Book Review: Crisis Negotiations: Managing Critical Incidents and Hostage Situations in Law Enforcement and Corrections
By Michael J. McMains, Wayman C. Mullins, & Andrew T. Young, Routledge; 602 pages; $64.95.
This book represents a comprehensive treatise of the discipline of crisis negotiations. It is well-suited to serve as a textbook in a college or university course.
Each chapter includes thought-provoking discussion questions and access to support materials including slide presentations and test banks.
More importantly, it is essential reading for practitioners in crisis negotiations. The book includes a thorough history and development of the discipline, negotiation techniques, risk assessment, and crisis management guidelines. It also addresses negotiation techniques for various special populations, such as emotionally disturbed or mentally ill people, juveniles, the elderly, combat veterans, and law enforcement.
All three authors are not only university professors, but also have extensive field experience in crisis negotiations. It is clear through their writing that they not only have the academic knowledge, but also practical field experience in the discipline.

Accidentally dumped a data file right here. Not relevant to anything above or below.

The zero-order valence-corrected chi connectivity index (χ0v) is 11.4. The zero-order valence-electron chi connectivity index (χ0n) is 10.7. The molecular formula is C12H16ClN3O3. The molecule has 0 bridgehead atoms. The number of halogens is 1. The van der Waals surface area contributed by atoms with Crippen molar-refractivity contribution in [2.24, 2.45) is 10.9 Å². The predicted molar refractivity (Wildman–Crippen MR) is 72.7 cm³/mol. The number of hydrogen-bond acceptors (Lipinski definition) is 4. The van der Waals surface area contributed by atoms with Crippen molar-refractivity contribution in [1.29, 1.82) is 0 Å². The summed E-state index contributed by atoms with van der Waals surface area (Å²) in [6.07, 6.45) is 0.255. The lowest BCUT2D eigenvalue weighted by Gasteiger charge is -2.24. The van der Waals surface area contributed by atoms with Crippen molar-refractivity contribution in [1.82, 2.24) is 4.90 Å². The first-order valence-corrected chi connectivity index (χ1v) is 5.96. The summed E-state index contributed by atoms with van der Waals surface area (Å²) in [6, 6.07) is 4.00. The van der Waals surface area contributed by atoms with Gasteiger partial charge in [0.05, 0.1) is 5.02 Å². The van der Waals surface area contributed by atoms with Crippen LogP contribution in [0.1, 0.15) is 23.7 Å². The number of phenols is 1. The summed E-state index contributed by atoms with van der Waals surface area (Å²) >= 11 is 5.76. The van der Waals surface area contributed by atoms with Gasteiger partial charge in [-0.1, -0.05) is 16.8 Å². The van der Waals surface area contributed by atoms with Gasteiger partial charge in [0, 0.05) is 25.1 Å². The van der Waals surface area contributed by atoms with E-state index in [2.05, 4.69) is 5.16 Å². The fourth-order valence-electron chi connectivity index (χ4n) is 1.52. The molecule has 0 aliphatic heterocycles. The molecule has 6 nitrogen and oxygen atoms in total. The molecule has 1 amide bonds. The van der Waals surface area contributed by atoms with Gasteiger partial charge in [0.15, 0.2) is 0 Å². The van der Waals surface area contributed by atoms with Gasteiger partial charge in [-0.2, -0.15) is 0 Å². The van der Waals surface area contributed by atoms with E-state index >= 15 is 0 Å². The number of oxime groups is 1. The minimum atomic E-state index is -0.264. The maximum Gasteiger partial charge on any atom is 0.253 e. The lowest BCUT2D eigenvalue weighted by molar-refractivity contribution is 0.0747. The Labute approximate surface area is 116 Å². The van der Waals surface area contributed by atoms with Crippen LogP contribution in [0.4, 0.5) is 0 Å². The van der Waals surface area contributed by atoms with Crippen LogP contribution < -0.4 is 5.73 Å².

Other suggested uses of the textbook by practitioners would be as a reference guide in the field during negotiations, initial training of newly assigned negotiators, and as a source for ongoing training for all assigned negotiators.
The authors have interjected numerous case studies and negotiator profiles throughout the text. These elements provide additional valuable learning opportunities for the student and practitioner. They bring the principles of negotiation to life for the reader.
The content of Crisis Negotiations is well-organized and easy to read. The book clearly illustrates that the discipline has evolved since its inception about 50 years ago. It is a highly recommended resource for any student or practitioner of crisis negotiations.
Reviewer: Dennis Eberly, MS, LPI (Licensed Private Investigator), is the owner of On Target Investigation & Consulting, LLC. He retired as a police lieutenant from the East Hempfield Township Police Department in Lancaster County, Pennsylvania, after 33 years of service. Eberly also served as a Negotiation Unit Supervisor for the Lancaster County Special Emergency Response Team (SERT). He has held criminal justice faculty positions at several institutions over the past three decades.